Report Ramruma March 17, 2014 9:26 AM GMT
OBVIOUS QUESTION but maybe silly as no-one else has asked it.

Where does Arkle's 212 rating come from? Was it the Black Book of [insert date here]?
Report brigust1 March 17, 2014 9:32 AM GMT
I don't know if you read my earlier posts Ramruna but Arkle earned his rating on the racecourse along with every other horse including Mill House.
That is not what happens today. Horses who cannot win off their rating move into Group races and end up with a higher rating which is mad. If a horse cannot win off his rating in handicaps how can he be rated higher? There are any number of examples like Somersby etc. How can a horse be rated 170 yet fail to win or struggle to win off 155? It's gravy for the ratings guys but meaningless and unprovable, unlike in Arkle and Dessie's day.
Report ged March 17, 2014 9:33 AM GMT
Brasher had won the Scottish Grand national a fortnight earlier carrying 10-5. Fort Leney had top weight with 12-7 - he was the 2nd highest rated Irish chaser at the time (also trained by Tom Dreaper, and went on to win a Gold Cup), but he pulled himself up 3 miles having been going easily in 2nd place at the time. Pat Taaffe had no explanation for it. It was the last time the race was run at Bogside.
Report Ramruma March 17, 2014 9:38 AM GMT
@brigust1 -- yes, saw your post but I was asking where the 212 rating was first published.
Report ged March 17, 2014 9:49 AM GMT
Ramruma - the 212 came from Timeform's rating for him for the 1965-66 season. Similarly, they gave Flyingbolt 210 for the same season.

They gave Mill House 191 for the 1963-64 season.
Report Ramruma March 17, 2014 9:55 AM GMT
@ged --- where were these season ratings published? Chasers & Hurdlers would not exist for another 10 years.
Report ged March 17, 2014 9:58 AM GMT
Ramruma - as above (my 09:22 post), their NH Black Books.
Report Outpost March 17, 2014 10:15 AM GMT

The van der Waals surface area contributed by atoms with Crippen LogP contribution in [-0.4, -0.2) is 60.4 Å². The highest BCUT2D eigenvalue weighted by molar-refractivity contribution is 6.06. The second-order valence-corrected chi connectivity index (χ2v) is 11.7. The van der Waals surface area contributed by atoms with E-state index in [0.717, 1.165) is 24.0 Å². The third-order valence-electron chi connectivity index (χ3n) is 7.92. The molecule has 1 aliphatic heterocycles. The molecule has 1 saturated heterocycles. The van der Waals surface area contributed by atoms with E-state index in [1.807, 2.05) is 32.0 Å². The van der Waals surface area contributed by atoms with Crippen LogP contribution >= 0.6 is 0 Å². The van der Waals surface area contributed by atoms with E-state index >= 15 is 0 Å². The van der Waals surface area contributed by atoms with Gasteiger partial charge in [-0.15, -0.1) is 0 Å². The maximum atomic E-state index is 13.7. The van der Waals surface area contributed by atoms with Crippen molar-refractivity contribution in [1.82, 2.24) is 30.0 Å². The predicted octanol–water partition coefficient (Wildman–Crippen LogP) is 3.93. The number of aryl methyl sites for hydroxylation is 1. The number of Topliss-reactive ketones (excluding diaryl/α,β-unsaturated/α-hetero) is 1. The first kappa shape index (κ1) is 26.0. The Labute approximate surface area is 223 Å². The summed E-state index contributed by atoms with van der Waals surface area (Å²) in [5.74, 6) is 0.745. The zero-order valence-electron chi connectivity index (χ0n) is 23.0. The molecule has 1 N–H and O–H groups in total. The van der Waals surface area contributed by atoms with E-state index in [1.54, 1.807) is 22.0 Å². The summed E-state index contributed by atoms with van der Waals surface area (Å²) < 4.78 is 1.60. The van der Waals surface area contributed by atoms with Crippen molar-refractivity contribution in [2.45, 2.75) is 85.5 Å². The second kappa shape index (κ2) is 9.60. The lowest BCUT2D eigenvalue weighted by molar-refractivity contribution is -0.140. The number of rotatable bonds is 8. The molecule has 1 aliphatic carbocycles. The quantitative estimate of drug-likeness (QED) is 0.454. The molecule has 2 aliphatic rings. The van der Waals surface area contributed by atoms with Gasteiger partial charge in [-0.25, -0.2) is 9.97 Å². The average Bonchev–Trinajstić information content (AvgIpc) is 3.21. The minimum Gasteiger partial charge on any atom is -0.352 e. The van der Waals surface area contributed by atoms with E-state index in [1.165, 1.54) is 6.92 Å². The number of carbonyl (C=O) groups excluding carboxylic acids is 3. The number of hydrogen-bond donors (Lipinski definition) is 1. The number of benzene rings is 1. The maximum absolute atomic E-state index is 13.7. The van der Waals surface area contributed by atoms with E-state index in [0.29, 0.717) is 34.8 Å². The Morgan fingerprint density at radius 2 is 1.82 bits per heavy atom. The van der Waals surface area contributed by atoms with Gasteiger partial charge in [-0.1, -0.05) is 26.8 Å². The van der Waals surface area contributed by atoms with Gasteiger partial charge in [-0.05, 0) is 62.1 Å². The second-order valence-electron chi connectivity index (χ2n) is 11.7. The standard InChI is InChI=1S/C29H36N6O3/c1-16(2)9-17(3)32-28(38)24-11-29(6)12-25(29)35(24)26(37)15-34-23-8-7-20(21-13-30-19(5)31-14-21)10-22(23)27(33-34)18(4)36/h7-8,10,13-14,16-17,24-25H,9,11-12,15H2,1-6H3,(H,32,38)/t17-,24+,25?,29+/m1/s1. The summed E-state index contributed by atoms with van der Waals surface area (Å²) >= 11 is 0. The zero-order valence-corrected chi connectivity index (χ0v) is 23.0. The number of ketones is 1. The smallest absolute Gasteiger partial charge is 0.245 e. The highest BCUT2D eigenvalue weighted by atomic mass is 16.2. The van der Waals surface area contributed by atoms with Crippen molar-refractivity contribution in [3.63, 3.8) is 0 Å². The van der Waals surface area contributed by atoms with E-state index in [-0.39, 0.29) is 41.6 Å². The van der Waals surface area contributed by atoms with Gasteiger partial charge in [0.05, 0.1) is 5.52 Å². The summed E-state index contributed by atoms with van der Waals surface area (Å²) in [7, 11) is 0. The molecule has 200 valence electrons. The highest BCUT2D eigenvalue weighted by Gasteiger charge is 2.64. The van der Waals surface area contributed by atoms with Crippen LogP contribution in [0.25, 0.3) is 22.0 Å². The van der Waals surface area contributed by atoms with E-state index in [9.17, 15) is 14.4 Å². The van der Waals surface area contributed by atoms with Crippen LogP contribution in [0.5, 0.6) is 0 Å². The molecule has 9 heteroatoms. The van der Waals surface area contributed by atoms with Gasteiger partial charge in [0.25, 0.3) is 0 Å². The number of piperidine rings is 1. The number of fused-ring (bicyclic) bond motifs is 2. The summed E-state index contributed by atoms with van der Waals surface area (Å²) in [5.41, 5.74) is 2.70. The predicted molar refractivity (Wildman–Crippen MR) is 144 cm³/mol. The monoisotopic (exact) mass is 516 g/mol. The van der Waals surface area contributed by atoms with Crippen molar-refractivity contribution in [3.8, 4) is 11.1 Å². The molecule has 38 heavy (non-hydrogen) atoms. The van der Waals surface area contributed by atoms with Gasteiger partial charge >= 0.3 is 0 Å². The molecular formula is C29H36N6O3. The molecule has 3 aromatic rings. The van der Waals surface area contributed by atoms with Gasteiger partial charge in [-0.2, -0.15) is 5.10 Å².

one thing that needs to be taken into account is that, unlike today, most of the opposition were not bred for speed.

most chasers were not fast enough to get near a racecourse until they had developed into big heavy plodders suitable for long distance chases.
they were "stores" who were put away until they were 7, 8 or 9 when they were considered ready to race. 

although this shouldn't detract from arkle's achievements, it does put into perspective why fast horses like arkle and flyingbolt were so far ahead of these slow stayers both in ratings and in races.
Report salmon spray March 17, 2014 10:18 AM GMT
The weights in GB only went down to 9-7 in races over 3m4f and at that time claims could not be made in big handicaps like the Hennessy and the Whitbread ( That changed in the 70s except of course for the GN where it still applies ).
Report ged March 17, 2014 10:26 AM GMT
Outpost - your post doesn't really square with the facts.

Golden Miller was 5yo when he won his first Gold Cup.

6yo's won the Gold Cup in 1947 (Fortina), 1952 (Mont Tremblant) and 1963 (Mill House).

The only 6yo to win the race since then is Long Run.
Report salmon spray March 17, 2014 10:30 AM GMT
There were also French breds around at the time. Cazalet had quite a lot,Makaldar and Laffy were two.
Report ged March 17, 2014 10:35 AM GMT
In fact Tom Dreaper probably took his time with horses more than any British trainer of the time, so how come he had so much success in the 2 mile Champion Chase (winning it 6 times between 1960 and 1970) - and dominated steeplechasing with the likes of, not just Arkle and Flyingbolt, - but Prince Regent, Fortria, Straight Fort, Fort Leney, and others).

Fulke Walwyn, renowned as a trainer of staying chasers, had plenty of success with Sempervivum as a 2-mile hurdler (who was flat bred and ran in the St Leger).

Cottage Rake, who won the Gold Cup 3 times from 1948-50, was trained for speed like all Vincent O'Brien's horses - and was renowned for his finished burst, and won the Irish Nov hcap at 12f.
Report ged March 17, 2014 10:36 AM GMT
*finishing burst
Report brigust1 March 17, 2014 11:30 AM GMT
Outpost to suggest these horses were plodders is silly. There were only two possibilities at the time, flat or jumping. Two clearly defined seasons and no AW or AW training grounds.  If you had a jumping bred horse he couldn't run over the jumps until he was 4 anyway so they brought them along slowly. The jumps were stiffer as well so strength was important as well as speed. Don't forget Mill House won the Gold Cup when he was 6 and Long Run is the only horse since to do that. Arkle won it when he was 7. They were not plodders or slow by any means.
Report iamajambo March 17, 2014 12:24 PM GMT
This thread has been a great read.Whilst I never saw the great horse in the flesh I can certainly remember many of his televised races.

As an aside,I'd had assumed that his name had Irish connotations but was in fact Scottish.The Duchess had a home on an island in a loch in the Western Highlands which was overlooked by 3 mountain peaks named Arkle,Foinavon(no typo there)and another with a gaelic name which I can't remember.